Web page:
Do Interritual Practices Demonstrate Religions’ Theologies of God? Toward a Critical Assessment


  • Najib George Awad Hartford Seminary



Interritual participation, Interreligious prayer, Theologies of God, Epistemic trajectory


Can people of different faiths worship the same God and pray inter-religiously? Can this worship demonstrate that the religions believe in the same God? Does the participation in interreligious prayer verify that the participants believe in one God? The essay tackles these inquiries by pointing to theological voices claiming that Christian-Muslim interreligious worship is a reliable basis for concluding that Christianity and Islam believe in the same God. It also offers an assessment in light of a personal interreligious worship experience. The essay shows whether or not there is an authentic, open, epistemic trajectory between religions and their followers’ religiosity, and whether the data collector can certainly rely on this relationship to construct a reliable epistemological perception of the religion’s interpretation of God. In sum, it examines critically whether it is the case that interreligious worship is always a reliable epistemic medium of the religious faith of the worshipping subjects.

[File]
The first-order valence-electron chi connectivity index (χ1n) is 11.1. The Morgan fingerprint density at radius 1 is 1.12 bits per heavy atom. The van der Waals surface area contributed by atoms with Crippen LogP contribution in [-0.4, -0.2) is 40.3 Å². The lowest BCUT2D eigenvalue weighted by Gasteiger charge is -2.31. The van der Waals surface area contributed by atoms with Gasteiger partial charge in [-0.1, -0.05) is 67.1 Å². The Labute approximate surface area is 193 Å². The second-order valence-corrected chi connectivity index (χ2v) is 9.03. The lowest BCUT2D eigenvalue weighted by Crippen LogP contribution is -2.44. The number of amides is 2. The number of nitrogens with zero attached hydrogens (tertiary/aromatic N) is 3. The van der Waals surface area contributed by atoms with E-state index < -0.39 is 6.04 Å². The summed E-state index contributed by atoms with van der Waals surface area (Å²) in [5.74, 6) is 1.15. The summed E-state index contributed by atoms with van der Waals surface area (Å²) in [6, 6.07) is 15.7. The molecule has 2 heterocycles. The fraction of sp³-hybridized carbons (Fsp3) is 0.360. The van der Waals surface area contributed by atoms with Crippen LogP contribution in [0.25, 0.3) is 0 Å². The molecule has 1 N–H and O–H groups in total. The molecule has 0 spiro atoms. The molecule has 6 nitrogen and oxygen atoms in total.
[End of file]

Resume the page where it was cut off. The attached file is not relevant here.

Author Biography

Najib George Awad, Hartford Seminary

Professor of Christian Theology & Eastern CHristian Thought,

Director of the PhD Program in Islamic Studies and Christian-Muslim Relations

Hartford Seminary, CT USA


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How to Cite

Awad, N. G. . (2021). Do Interritual Practices Demonstrate Religions’ Theologies of God? Toward a Critical Assessment. Interreligious Studies and Intercultural Theology, 5(1-2), 178–199.